SPRAGGETT ON CHESS
Botvinnik wrote in the foreword of his ‘100 Selected Games’ about the difficult and painful process by which he became a world-beater and offered his advice to those who wish to follow the same path: ” If you are going to make your mark amongst masters, you have to work far harder and more intensively…every successive step up the ladder grows more difficult….”
Then when this is finally achieved there is still more! Botvinnik went on: ”The next step forward is still more difficult: now you have to defeat players who are outstanding even amongst masters, in other words, to beat grandmasters.”
Talent, hard work and then some more!
For Botvinnik–who had the entire weight of the Soviet government behind him–this took about a dozen years or so to accomplish. Not everyone of his generation was so lucky…TODAY, while the chess world has changed in many ways and politicians have made the earning of international titles easier and more convenient to all , actually making serious progress and becoming a world beater is just as difficult as Botvinnik described in his time.
Closer to home, Albertan Eric Hansen –who won his GM title last year–has made it clear on his blog that he wants to become a world-beater and intends to do what is necessary: ”This is my first year as a chess professional and I don’t plan on stopping until I reach the top and fight for the World championship!”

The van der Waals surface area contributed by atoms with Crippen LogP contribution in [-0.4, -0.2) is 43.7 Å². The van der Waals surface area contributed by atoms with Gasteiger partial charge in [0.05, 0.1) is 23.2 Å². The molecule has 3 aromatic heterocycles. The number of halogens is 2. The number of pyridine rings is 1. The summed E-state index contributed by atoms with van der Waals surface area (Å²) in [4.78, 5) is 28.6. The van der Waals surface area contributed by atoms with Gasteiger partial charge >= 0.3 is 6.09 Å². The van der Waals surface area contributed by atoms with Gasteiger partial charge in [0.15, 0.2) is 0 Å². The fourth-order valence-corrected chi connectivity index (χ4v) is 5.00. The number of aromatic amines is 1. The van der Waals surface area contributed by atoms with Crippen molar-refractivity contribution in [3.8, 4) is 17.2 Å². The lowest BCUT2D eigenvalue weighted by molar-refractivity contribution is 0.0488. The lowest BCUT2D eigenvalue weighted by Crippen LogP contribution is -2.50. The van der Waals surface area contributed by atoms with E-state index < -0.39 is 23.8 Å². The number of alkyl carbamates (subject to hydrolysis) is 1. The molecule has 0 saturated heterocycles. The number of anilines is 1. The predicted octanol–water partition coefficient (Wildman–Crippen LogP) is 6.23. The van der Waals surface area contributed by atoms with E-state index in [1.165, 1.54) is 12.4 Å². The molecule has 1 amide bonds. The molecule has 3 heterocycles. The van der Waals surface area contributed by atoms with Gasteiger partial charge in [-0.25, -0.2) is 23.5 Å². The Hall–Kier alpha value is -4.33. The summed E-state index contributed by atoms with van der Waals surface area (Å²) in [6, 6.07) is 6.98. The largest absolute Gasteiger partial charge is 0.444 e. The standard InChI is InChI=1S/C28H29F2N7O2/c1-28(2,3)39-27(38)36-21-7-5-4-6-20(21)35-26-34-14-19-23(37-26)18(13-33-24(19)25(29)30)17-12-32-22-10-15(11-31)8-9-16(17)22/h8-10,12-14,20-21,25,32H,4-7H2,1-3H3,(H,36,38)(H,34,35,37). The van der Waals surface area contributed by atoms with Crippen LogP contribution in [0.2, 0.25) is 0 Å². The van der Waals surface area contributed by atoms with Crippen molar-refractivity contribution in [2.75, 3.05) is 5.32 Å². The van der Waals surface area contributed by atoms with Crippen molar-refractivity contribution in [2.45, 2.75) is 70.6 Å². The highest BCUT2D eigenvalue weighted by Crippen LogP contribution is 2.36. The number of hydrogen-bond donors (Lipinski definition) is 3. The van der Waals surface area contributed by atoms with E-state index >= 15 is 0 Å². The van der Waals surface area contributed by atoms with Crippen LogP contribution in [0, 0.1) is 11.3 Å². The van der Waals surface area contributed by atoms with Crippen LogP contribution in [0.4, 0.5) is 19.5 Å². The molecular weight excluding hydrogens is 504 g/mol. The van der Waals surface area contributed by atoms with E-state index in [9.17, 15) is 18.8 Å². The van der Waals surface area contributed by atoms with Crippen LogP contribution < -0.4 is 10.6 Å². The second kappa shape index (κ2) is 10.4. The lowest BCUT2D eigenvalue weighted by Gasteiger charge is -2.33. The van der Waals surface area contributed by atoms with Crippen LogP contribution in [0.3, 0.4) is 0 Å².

This past year Eric has achieved some excellent results and has made a lot of progress. But there is still a lot more to do, and the learning-curve means that Eric will also have his setbacks. There are just so many strong and serious chess grandmasters out there, all of them doing EXACTLY the same kind of work and study as Eric is doing.
That is what makes the entire journey worthwhile: anything easy is not worth the effort! Some days you give a lesson. Other days you get the lesson. But the most important thing is not to lose sight of the ultimate goal: to get better with each game, to learn something each time, to keep moving towards becoming a world-beater.
This week Eric finds himself competing in one of the world’s top OPEN tournaments (the 29th Cappelle La Grande International). More than 500 participants; more than 100 grandmasters. A gruelling schedule that pits you against an experienced international player round after round.
Eric has been doing quite well so far. But this is not the kind of tournament to win, for that all that is required is luck! It is more important for Eric to gain experience and keep learning. European tournaments are very different from American tournaments. Not in the sense that the players are stronger, but in the sense that the level of professionalism is higher. Botvinnik’s advice is still followed by all serious players!
Below are 2 of Eric’s games from Cappelle. The first he crushed the very strong Ukraine grandmaster Vovk, and the second he received an equally important lesson against the very strong grandmaster Fedorchuk.